Elections and Democracy in Greater China: Elections & Democracy In Great

Paperback | June 15, 2001

EditorLarry Diamond, Ramon H. Myers

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The authoritarian Chinese regimes governing Taiwan, Mainland China, and Hong Kong allowed limited electoral competition during the last half century. In Taiwan that process evolved over more than three decades before leading to the formation of an opposition party under martial law in lateSeptember 1986 and the blossoming of full democracy in March 2000 when that opposition party replaced the ruling party. In Mainland China and Hong Kong, limited electoral competition has only evolved over the last fifteen years or so. This volume examines why and how limited electoral competition developed in Greater China. The editors use a typology and different concepts to analyse how the political centre in these three Chinese societies historically interacted with society and how different regime change took place. Theiranalysis attributes Taiwan's robust electoral competition under martial law to political breakthroughs in the political, ideological, economic, and organizational marketplaces. Without similar political breakthroughs in Mainland China and Hong Kong, their limited electoral processes are not likely to lead to the election of one or more opposition parties in Mainland China and the direct election of a Hong Kong governor and parliament. These two authoritarian regimes haveadopted different institutions, or rules, to limit electoral competition. Moreover, different changes have been taking place in their political, ideological, economic, and organizational marketplaces than occurred in Taiwan. Therefore, whether these two Chinese societies can mimic the Taiwandemocratization path remains problematic. Only the passage of time will reveal whether their limited electoral competitive processes can transform into full democracy.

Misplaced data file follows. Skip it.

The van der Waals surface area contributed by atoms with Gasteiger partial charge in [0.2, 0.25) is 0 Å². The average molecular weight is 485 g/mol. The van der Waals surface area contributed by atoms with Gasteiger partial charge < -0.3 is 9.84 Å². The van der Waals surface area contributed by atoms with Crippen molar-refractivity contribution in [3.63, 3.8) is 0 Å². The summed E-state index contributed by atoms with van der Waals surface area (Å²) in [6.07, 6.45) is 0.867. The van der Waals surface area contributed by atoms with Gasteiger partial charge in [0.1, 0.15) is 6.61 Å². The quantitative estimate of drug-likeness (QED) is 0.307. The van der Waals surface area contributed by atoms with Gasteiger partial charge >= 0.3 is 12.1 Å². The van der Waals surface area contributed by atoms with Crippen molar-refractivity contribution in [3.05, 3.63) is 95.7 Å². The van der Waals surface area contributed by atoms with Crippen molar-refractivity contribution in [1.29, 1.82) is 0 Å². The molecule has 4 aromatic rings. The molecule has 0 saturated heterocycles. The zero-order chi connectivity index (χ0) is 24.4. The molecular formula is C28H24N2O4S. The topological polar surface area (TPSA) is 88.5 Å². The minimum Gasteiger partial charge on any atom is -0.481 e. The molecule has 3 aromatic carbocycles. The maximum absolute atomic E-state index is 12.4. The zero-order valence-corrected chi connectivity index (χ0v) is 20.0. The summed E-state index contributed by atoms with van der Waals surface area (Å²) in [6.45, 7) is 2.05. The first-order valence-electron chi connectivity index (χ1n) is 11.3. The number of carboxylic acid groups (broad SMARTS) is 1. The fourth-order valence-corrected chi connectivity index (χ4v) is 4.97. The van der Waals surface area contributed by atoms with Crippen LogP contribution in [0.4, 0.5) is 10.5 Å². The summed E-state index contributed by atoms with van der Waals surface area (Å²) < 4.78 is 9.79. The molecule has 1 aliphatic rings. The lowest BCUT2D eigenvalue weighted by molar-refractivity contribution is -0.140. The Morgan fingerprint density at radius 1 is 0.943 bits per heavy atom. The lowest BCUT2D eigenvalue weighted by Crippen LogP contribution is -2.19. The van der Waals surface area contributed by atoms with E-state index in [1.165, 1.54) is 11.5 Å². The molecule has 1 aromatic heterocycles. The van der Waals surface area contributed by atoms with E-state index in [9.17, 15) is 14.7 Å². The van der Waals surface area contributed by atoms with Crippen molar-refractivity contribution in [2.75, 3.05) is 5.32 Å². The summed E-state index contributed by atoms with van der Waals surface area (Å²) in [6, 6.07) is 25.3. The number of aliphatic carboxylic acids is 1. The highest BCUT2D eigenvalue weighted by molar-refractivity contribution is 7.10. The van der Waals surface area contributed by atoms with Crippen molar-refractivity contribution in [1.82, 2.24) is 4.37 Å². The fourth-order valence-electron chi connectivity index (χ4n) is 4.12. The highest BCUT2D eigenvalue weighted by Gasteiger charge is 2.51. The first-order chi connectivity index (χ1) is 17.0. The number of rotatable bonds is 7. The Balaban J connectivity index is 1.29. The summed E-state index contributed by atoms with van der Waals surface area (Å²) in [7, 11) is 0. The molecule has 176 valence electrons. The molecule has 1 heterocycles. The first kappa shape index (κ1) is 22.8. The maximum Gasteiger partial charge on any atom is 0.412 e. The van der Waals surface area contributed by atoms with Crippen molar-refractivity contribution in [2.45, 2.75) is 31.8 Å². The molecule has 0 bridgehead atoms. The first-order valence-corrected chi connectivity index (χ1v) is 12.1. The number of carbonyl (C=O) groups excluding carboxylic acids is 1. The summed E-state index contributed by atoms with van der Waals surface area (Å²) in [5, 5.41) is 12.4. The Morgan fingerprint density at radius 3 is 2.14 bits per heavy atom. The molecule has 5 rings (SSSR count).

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The authoritarian Chinese regimes governing Taiwan, Mainland China, and Hong Kong allowed limited electoral competition during the last half century. In Taiwan that process evolved over more than three decades before leading to the formation of an opposition party under martial law in lateSeptember 1986 and the blossoming of full democ...

Larry Diamond is Senior Research Fellow at the Hoover Institution, Stanford University. Ramon H. Myers is Senior Fellow and Curator--Scholar of the East Asian Collection of the Hoover Institution, Stanford University.

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Format:PaperbackDimensions:208 pages, 9.21 × 6.14 × 0.51 inPublished:June 15, 2001Publisher:Oxford University PressLanguage:English

The following ISBNs are associated with this title:

ISBN - 10:0199244170

ISBN - 13:9780199244171

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Table of Contents

1. Larry Diamond and Ramon H. Myers: Introduction: Elections and Democracy in Greater China2. Linda Chao and Ramon H. Myers: How Elections Promoted Democracy in Taiwan under Martial Law3. Suzanne Pepper: Elections, Political Change and Basic Government Law: The Hong Kong System in Search of a Political Forum4. Richard Baum: Democracy Deformed: Hong Kong's 1998 Legislative Elections---and Beyond5. Kevin J. O'Brien and Lianjiang Li: Accommodating "Democracy" in a One-Party State: Introducing Village Elections in China6. Robert A. Pastor and Quingshan Tan: The Meaning of China's Village Elections7. Jean C. Oi and Scott Rozelle: Elections and Power: The Locus of Decision-Making in Chinese Villages8. Tianjian Shi: Cultural Values and Democracy in the People's Republic of China